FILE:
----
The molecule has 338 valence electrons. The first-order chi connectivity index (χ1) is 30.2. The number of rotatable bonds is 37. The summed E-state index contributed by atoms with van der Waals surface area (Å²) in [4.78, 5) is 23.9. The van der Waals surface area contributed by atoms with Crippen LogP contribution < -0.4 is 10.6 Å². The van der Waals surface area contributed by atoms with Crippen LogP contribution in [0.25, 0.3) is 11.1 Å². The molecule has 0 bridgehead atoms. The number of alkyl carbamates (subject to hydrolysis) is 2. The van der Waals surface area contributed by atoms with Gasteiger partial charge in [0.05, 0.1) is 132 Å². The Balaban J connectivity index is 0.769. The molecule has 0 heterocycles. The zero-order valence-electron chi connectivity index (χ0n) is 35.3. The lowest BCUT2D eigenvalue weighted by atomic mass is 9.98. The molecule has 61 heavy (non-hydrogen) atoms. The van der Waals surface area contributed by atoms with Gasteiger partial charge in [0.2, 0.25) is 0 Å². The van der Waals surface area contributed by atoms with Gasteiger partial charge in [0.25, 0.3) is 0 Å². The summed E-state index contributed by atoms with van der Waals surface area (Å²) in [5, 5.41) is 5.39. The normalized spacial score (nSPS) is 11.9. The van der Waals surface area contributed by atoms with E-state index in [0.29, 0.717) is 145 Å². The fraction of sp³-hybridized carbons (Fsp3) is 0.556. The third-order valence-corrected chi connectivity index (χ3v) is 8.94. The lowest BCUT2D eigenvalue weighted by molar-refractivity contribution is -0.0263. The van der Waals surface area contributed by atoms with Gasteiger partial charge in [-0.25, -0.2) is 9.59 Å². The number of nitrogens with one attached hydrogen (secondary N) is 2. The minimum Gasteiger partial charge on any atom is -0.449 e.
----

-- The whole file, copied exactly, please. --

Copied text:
The molecule has 338 valence electrons. The first-order chi connectivity index (χ1) is 30.2. The number of rotatable bonds is 37. The summed E-state index contributed by atoms with van der Waals surface area (Å²) in [4.78, 5) is 23.9. The van der Waals surface area contributed by atoms with Crippen LogP contribution < -0.4 is 10.6 Å². The van der Waals surface area contributed by atoms with Crippen LogP contribution in [0.25, 0.3) is 11.1 Å². The molecule has 0 bridgehead atoms. The number of alkyl carbamates (subject to hydrolysis) is 2. The van der Waals surface area contributed by atoms with Gasteiger partial charge in [0.05, 0.1) is 132 Å². The Balaban J connectivity index is 0.769. The molecule has 0 heterocycles. The zero-order valence-electron chi connectivity index (χ0n) is 35.3. The lowest BCUT2D eigenvalue weighted by atomic mass is 9.98. The molecule has 61 heavy (non-hydrogen) atoms. The van der Waals surface area contributed by atoms with Gasteiger partial charge in [0.2, 0.25) is 0 Å². The van der Waals surface area contributed by atoms with Gasteiger partial charge in [0.25, 0.3) is 0 Å². The summed E-state index contributed by atoms with van der Waals surface area (Å²) in [5, 5.41) is 5.39. The normalized spacial score (nSPS) is 11.9. The van der Waals surface area contributed by atoms with E-state index in [0.29, 0.717) is 145 Å². The fraction of sp³-hybridized carbons (Fsp3) is 0.556. The third-order valence-corrected chi connectivity index (χ3v) is 8.94. The lowest BCUT2D eigenvalue weighted by molar-refractivity contribution is -0.0263. The van der Waals surface area contributed by atoms with Gasteiger partial charge in [-0.25, -0.2) is 9.59 Å². The number of nitrogens with one attached hydrogen (secondary N) is 2. The minimum Gasteiger partial charge on any atom is -0.449 e.